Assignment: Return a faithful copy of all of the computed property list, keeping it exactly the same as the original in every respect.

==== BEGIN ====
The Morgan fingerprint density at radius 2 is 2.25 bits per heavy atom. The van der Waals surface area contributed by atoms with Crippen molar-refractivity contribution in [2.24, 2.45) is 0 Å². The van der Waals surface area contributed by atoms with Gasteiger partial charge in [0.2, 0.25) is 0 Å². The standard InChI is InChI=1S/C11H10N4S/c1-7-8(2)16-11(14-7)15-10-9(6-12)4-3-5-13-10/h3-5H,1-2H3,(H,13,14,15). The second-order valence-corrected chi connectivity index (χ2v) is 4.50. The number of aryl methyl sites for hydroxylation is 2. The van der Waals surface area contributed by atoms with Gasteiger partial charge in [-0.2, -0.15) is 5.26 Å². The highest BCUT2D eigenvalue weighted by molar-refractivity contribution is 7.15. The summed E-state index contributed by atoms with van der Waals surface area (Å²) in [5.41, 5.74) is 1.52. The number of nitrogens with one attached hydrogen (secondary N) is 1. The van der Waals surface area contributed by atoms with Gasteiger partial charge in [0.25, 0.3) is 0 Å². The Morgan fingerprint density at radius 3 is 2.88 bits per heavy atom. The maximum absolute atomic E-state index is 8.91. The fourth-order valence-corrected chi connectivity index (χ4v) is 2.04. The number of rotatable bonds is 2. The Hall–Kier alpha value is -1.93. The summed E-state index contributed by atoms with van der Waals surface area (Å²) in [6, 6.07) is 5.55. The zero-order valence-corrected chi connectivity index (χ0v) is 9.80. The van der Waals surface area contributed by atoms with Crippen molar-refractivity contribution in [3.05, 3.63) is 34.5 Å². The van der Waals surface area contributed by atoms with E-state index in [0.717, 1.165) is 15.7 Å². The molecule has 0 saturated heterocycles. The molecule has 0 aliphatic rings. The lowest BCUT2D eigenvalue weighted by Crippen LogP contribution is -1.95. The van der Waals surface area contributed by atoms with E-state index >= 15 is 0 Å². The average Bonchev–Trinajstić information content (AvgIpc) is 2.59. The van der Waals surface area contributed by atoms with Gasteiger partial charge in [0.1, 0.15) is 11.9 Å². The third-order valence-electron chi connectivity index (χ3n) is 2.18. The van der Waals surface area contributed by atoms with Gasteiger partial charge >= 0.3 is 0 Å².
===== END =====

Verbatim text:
The Morgan fingerprint density at radius 2 is 2.25 bits per heavy atom. The van der Waals surface area contributed by atoms with Crippen molar-refractivity contribution in [2.24, 2.45) is 0 Å². The van der Waals surface area contributed by atoms with Gasteiger partial charge in [0.2, 0.25) is 0 Å². The standard InChI is InChI=1S/C11H10N4S/c1-7-8(2)16-11(14-7)15-10-9(6-12)4-3-5-13-10/h3-5H,1-2H3,(H,13,14,15). The second-order valence-corrected chi connectivity index (χ2v) is 4.50. The number of aryl methyl sites for hydroxylation is 2. The van der Waals surface area contributed by atoms with Gasteiger partial charge in [-0.2, -0.15) is 5.26 Å². The highest BCUT2D eigenvalue weighted by molar-refractivity contribution is 7.15. The summed E-state index contributed by atoms with van der Waals surface area (Å²) in [5.41, 5.74) is 1.52. The number of nitrogens with one attached hydrogen (secondary N) is 1. The van der Waals surface area contributed by atoms with Gasteiger partial charge in [0.25, 0.3) is 0 Å². The Morgan fingerprint density at radius 3 is 2.88 bits per heavy atom. The maximum absolute atomic E-state index is 8.91. The fourth-order valence-corrected chi connectivity index (χ4v) is 2.04. The number of rotatable bonds is 2. The Hall–Kier alpha value is -1.93. The summed E-state index contributed by atoms with van der Waals surface area (Å²) in [6, 6.07) is 5.55. The zero-order valence-corrected chi connectivity index (χ0v) is 9.80. The van der Waals surface area contributed by atoms with Crippen molar-refractivity contribution in [3.05, 3.63) is 34.5 Å². The van der Waals surface area contributed by atoms with E-state index in [0.717, 1.165) is 15.7 Å². The molecule has 0 saturated heterocycles. The molecule has 0 aliphatic rings. The lowest BCUT2D eigenvalue weighted by Crippen LogP contribution is -1.95. The van der Waals surface area contributed by atoms with E-state index >= 15 is 0 Å². The average Bonchev–Trinajstić information content (AvgIpc) is 2.59. The van der Waals surface area contributed by atoms with Gasteiger partial charge in [0.1, 0.15) is 11.9 Å². The third-order valence-electron chi connectivity index (χ3n) is 2.18. The van der Waals surface area contributed by atoms with Gasteiger partial charge >= 0.3 is 0 Å².